These skills of advocacy are available to all solicitors through the cab-rank system. Fusion could create a vacuum where litigation could become under represented, lawyers preferring to take on lucrative non-contentious work. Along with the decline in advocates comes a decline in standards. Unqualified and inexperienced lawyers may try to undercut their opposition to keep clients. It is often said that the greatest aid to learning is experience and the more time lawyers spend in their office the less time they may have for court work, thus decreasing their advocacy skills.

At present standards are maintained by peer pressure on the barristers close knit family. The one stop lawyer may also be inclined to hold onto a client and not to seek advice from a specialist in that area of the law which they or their firm do not specialise in. Specialists would tend to work in larger city firms and the sole practitioner could end up like the corner shop. Good for quick, general law but nothing of choice compared to the to the supermarket firms which have a vast array of choice at cheaper prices.

Lawyers would no longer have a cab-rank rule so disenfranchising those whose cases were repugnant. This would take the judicial function away from the courts and place it in the hands of lawyer who decide on who has justice. The government have pushed forward a number of measures especially in the Courts and Legal Services Act (1990), section 66 allows barristers to join solicitors' practices, section 62 gives all persons qualified to advocate the same immunity in negligence.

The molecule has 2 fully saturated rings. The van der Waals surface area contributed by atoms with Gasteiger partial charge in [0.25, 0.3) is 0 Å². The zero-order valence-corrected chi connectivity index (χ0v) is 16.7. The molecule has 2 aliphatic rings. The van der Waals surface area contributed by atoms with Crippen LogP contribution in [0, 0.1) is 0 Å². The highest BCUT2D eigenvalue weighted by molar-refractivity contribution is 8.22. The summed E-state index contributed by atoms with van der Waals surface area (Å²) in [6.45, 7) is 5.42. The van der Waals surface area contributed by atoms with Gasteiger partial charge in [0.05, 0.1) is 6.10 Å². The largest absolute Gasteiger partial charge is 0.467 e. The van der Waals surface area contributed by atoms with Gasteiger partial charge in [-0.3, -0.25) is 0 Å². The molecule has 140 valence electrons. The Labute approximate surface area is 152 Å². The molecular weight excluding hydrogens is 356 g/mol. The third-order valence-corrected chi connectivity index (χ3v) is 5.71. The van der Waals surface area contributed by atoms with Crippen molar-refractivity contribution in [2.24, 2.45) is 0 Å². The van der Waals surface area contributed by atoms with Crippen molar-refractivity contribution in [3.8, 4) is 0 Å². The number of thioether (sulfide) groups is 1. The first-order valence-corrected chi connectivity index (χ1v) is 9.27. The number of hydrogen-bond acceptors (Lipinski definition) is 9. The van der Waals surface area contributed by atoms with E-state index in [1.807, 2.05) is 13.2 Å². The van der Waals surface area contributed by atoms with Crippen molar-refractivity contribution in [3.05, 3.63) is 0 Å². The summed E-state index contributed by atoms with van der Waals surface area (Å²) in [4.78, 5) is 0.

Under section 67 the Lord Chancellor can direct that certain categories of solicitors can have rights of audience in designated Crown courts. The Law Society has made applications for increased rights of audience to the Lord Chancellors Advisory Committee although an article by Robert Smith [1992] NLJ. 8. suggesting that of the four judges, there are seventeen members, only one has to veto any proposals for it to fail.

The first tentative sounding seems to suggest that solicitors with three years advocacy experience and relevant training may be extended rights of audience but not employed solicitors, they being too closely involved with their client who is their employer, as with employed barristers. With argument raging on both sides of the profession both for and against it seems we could be in for a long protracted battle. This time however it is not the lawyers who make money out of pain but the academics and column writers who will be kept in beer tokens.

Fusion will occur, maybe not through logical ideology but economic pressure. The only question is one of time. "The Bars monopoly… only has history on its side"[1990] G. Bindman NLJ. 1712. and that time is running out. When change does come the cries will be loud but, much like the cries from solicitors when they lost their conveyancing monopoly, they will not last long. Both sides will have to adjust to a new position but this seems to have been achieved admirably so far in the changes that have already occurred.